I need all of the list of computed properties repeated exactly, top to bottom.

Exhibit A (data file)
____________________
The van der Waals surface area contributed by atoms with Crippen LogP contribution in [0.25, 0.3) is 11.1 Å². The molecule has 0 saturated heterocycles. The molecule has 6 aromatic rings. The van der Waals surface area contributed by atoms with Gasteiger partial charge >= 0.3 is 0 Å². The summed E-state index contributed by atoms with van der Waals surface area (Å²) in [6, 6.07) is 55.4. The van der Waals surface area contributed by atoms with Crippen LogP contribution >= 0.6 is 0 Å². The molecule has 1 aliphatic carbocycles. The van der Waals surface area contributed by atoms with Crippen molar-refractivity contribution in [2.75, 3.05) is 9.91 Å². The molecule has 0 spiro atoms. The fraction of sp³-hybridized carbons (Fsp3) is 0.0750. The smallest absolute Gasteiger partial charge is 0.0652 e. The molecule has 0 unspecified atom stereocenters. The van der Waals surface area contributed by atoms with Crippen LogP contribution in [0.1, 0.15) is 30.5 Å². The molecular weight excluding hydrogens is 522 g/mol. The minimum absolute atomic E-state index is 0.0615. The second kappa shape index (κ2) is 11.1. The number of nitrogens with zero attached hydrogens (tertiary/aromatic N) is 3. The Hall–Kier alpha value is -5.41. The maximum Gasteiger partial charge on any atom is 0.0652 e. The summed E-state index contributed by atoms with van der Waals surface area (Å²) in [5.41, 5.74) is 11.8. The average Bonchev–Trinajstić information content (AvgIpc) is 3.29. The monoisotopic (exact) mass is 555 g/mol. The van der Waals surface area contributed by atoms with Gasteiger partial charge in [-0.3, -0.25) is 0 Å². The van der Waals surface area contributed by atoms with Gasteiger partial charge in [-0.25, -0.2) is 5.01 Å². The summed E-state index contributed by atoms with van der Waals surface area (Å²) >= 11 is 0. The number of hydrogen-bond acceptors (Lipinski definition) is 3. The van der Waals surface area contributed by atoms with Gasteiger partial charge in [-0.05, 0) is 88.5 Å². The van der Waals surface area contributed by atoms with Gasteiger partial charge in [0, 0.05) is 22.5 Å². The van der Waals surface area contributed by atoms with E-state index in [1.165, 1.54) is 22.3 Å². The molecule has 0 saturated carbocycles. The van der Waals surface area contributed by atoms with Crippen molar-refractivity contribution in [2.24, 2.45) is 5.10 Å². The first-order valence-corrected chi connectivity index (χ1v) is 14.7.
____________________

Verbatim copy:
The van der Waals surface area contributed by atoms with Crippen LogP contribution in [0.25, 0.3) is 11.1 Å². The molecule has 0 saturated heterocycles. The molecule has 6 aromatic rings. The van der Waals surface area contributed by atoms with Gasteiger partial charge >= 0.3 is 0 Å². The summed E-state index contributed by atoms with van der Waals surface area (Å²) in [6, 6.07) is 55.4. The van der Waals surface area contributed by atoms with Crippen LogP contribution >= 0.6 is 0 Å². The molecule has 1 aliphatic carbocycles. The van der Waals surface area contributed by atoms with Crippen molar-refractivity contribution in [2.75, 3.05) is 9.91 Å². The molecule has 0 spiro atoms. The fraction of sp³-hybridized carbons (Fsp3) is 0.0750. The smallest absolute Gasteiger partial charge is 0.0652 e. The molecule has 0 unspecified atom stereocenters. The van der Waals surface area contributed by atoms with Crippen LogP contribution in [0.1, 0.15) is 30.5 Å². The molecular weight excluding hydrogens is 522 g/mol. The minimum absolute atomic E-state index is 0.0615. The second kappa shape index (κ2) is 11.1. The number of nitrogens with zero attached hydrogens (tertiary/aromatic N) is 3. The Hall–Kier alpha value is -5.41. The maximum Gasteiger partial charge on any atom is 0.0652 e. The summed E-state index contributed by atoms with van der Waals surface area (Å²) in [5.41, 5.74) is 11.8. The average Bonchev–Trinajstić information content (AvgIpc) is 3.29. The monoisotopic (exact) mass is 555 g/mol. The van der Waals surface area contributed by atoms with Gasteiger partial charge in [-0.3, -0.25) is 0 Å². The van der Waals surface area contributed by atoms with Gasteiger partial charge in [-0.25, -0.2) is 5.01 Å². The summed E-state index contributed by atoms with van der Waals surface area (Å²) >= 11 is 0. The number of hydrogen-bond acceptors (Lipinski definition) is 3. The van der Waals surface area contributed by atoms with Gasteiger partial charge in [-0.05, 0) is 88.5 Å². The van der Waals surface area contributed by atoms with Gasteiger partial charge in [0, 0.05) is 22.5 Å². The van der Waals surface area contributed by atoms with E-state index in [1.165, 1.54) is 22.3 Å². The molecule has 0 saturated carbocycles. The van der Waals surface area contributed by atoms with Crippen molar-refractivity contribution in [2.24, 2.45) is 5.10 Å². The first-order valence-corrected chi connectivity index (χ1v) is 14.7.